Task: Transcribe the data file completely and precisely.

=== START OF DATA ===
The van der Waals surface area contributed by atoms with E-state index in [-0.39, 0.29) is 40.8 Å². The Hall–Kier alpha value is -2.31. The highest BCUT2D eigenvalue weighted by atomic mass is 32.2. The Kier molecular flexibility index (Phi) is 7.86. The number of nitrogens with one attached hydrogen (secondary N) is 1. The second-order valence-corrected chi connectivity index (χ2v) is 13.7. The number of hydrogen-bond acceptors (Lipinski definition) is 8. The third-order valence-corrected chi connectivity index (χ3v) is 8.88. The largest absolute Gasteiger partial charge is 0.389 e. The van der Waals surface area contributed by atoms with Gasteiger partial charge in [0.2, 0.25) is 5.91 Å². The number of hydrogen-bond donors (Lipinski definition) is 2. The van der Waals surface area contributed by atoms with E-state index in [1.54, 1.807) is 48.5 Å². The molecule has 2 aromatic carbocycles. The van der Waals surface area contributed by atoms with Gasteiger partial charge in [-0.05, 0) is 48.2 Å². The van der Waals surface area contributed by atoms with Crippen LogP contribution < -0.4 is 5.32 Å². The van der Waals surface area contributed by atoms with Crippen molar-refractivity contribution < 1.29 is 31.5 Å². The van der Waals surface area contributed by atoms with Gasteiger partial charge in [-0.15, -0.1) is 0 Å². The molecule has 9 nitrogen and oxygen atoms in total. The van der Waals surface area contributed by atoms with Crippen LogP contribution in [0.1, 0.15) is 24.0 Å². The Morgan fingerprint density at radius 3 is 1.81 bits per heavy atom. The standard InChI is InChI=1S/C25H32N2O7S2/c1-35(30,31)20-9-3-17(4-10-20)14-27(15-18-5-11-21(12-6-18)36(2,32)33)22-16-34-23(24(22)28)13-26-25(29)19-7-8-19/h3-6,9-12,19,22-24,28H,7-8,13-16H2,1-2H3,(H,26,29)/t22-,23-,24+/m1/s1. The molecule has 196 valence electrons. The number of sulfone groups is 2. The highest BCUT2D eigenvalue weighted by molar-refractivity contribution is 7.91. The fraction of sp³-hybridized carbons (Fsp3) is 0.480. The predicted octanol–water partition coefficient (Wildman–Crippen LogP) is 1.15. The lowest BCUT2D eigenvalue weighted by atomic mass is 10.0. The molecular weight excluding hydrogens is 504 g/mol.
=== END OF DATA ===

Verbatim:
The van der Waals surface area contributed by atoms with E-state index in [-0.39, 0.29) is 40.8 Å². The Hall–Kier alpha value is -2.31. The highest BCUT2D eigenvalue weighted by atomic mass is 32.2. The Kier molecular flexibility index (Phi) is 7.86. The number of nitrogens with one attached hydrogen (secondary N) is 1. The second-order valence-corrected chi connectivity index (χ2v) is 13.7. The number of hydrogen-bond acceptors (Lipinski definition) is 8. The third-order valence-corrected chi connectivity index (χ3v) is 8.88. The largest absolute Gasteiger partial charge is 0.389 e. The van der Waals surface area contributed by atoms with Gasteiger partial charge in [0.2, 0.25) is 5.91 Å². The number of hydrogen-bond donors (Lipinski definition) is 2. The van der Waals surface area contributed by atoms with E-state index in [1.54, 1.807) is 48.5 Å². The molecule has 2 aromatic carbocycles. The van der Waals surface area contributed by atoms with Gasteiger partial charge in [-0.05, 0) is 48.2 Å². The van der Waals surface area contributed by atoms with Crippen LogP contribution < -0.4 is 5.32 Å². The van der Waals surface area contributed by atoms with Crippen molar-refractivity contribution < 1.29 is 31.5 Å². The van der Waals surface area contributed by atoms with Gasteiger partial charge in [-0.15, -0.1) is 0 Å². The molecule has 9 nitrogen and oxygen atoms in total. The van der Waals surface area contributed by atoms with Crippen LogP contribution in [0.1, 0.15) is 24.0 Å². The Morgan fingerprint density at radius 3 is 1.81 bits per heavy atom. The standard InChI is InChI=1S/C25H32N2O7S2/c1-35(30,31)20-9-3-17(4-10-20)14-27(15-18-5-11-21(12-6-18)36(2,32)33)22-16-34-23(24(22)28)13-26-25(29)19-7-8-19/h3-6,9-12,19,22-24,28H,7-8,13-16H2,1-2H3,(H,26,29)/t22-,23-,24+/m1/s1. The molecule has 196 valence electrons. The number of sulfone groups is 2. The highest BCUT2D eigenvalue weighted by molar-refractivity contribution is 7.91. The fraction of sp³-hybridized carbons (Fsp3) is 0.480. The predicted octanol–water partition coefficient (Wildman–Crippen LogP) is 1.15. The lowest BCUT2D eigenvalue weighted by atomic mass is 10.0. The molecular weight excluding hydrogens is 504 g/mol.